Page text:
Last week I caught the episode of Horizon on “good and evil” – a very lame overly metaphysical/religious title so I’ll say what it was actually about – psychopaths. Aside from being incredibly interesting (I recommend it for a watch if you can still get it on iplayer) it brought up a philosophical question which I just can’t reconcile – the concept of free will.
To very briefly summarise; in the programme it was discovered that psychopaths had significant differences in some gene sequences from the normal which resulted in different brain patterns, a propensity to anger etc – these gene sequences were very likely to be activated by trauma in childhood. In the program a man who murdered his wife was found guilty of murder with diminished responsibility because it was found that he had the “psychopathic” gene sequence and presented attributes related to psychopathy in a brain scan.
I don’t want to focus too much on the criminality aspect because its not really what I’m interested in. I guess the bit that really puts me in a quandary was related to the nature vs nurture debate – how much of our decisions is down to socialization, and how much is down to our biological make-up? It’s a fascinating debate I’ve had lots of times throughout my degrees and recently with a 20 stone body builder (this was brave enough on my part to give it mention I feel). Basically I always come down heavily on the socialization side (not to discount genes entirely of course). One thing I’ve never thought of is how little it matters – and this is the start of my problem.
We can’t pick our genes; short of some crazy sci-fi world of splicing which I’m not sure is worth the page space here. If these genes have any effect on our lives then it is by means which we can’t choose. A biological predisposition to a certain behaviour is surely beyond our control.
This leaves socialization, but again, this is also something beyond our control. Every decision we make is based upon the life experience that precedes it, right back to our birth. If that is the case then every decision we have made is a foregone conclusion, based upon socialization and biology – both of which we have no control over.
Fascinating as this is it leads to my problem. All the above leads to the idea of free will being a myth – if this is the case then nobody can ever be responsible for any of their actions. From the worst criminals to when you are let down by friends or family, acts of random unkindness in the street, or acts of incredible generosity – no individual action is ever really a choice – it is only the illusion of choice, “free will” becomes a myth. If free will is a myth can we ever punish or praise a person for any action?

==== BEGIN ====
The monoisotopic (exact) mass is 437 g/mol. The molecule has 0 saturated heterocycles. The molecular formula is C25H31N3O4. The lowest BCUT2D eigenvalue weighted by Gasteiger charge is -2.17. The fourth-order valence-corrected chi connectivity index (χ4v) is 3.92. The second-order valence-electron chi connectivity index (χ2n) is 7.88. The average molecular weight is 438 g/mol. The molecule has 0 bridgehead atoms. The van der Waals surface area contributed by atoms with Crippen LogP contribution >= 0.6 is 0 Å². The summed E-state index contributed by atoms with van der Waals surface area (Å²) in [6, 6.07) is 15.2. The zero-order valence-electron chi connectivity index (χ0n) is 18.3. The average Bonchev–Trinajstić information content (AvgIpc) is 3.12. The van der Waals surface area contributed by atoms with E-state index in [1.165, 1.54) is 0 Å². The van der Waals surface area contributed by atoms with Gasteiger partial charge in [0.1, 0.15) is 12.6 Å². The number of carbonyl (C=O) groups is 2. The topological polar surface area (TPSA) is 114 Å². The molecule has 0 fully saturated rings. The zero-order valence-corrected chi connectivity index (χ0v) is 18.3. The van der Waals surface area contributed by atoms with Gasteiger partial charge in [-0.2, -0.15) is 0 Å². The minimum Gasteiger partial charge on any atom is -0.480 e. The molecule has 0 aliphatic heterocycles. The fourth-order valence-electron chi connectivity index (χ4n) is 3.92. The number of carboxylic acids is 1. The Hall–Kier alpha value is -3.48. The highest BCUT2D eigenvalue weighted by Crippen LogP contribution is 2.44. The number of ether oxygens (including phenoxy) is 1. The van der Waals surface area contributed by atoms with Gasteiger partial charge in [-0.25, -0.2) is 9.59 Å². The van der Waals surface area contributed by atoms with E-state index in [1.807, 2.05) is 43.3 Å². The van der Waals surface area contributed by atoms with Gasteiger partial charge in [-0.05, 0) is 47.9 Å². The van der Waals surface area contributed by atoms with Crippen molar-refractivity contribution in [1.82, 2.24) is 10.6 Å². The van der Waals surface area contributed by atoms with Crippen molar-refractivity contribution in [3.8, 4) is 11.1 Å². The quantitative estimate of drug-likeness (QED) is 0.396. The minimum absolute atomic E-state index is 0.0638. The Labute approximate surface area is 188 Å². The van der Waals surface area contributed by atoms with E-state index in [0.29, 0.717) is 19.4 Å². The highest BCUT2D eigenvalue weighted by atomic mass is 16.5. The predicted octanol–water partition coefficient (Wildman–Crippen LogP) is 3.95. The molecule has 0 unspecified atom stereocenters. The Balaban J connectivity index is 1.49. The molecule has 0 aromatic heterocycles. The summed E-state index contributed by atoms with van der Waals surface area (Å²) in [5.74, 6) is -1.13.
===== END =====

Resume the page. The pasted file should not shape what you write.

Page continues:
I guess this whole train of thought leads to the “what is the point” existential point where all philosophy seems to end up. I guess its most poignant for me because I constantly deal with research based on biology, socialization and experiences that lead to the worst outcomes in people; paedophilia, sexual abuse, violence (the joys of working in social services).
I’m not really sure where I’m going with this now – maybe my existential angst is building again. If you (anybody crazy enough to read my pseudo-philosophical ramblings) have any thoughts to add to this I’d be more than happy to hear them – I miss debate/heated argument.
I’m going to be really decadent now, feed the nihilist in me and end with some Nietzsche (I know he was talking mainly about the problems of religious doctrine but it fit nonetheless)..
Whenever responsibility is assigned, it is usually so that judgment and punishment may follow. Becoming has been deprived of its innocence when any acting-the-way-you-did is traced back to will, to motives, to responsible choices: the doctrine of the will has been invented essentially to justify punishment through the pretext of assigning guilt. All primitive psychology, the psychology of will, arises from the fact that its interpreters, the priests at the head of ancient communities, wanted to create for themselves the right to punish — or wanted to create this right for their God. Men were considered “free” only so that they might be considered guilty — could be judged and punished: consequently, every act had to be considered as willed, and the origin of every act had to be considered as lying within the consciousness (and thus the most fundamental psychological deception was made the principle of psychology itself).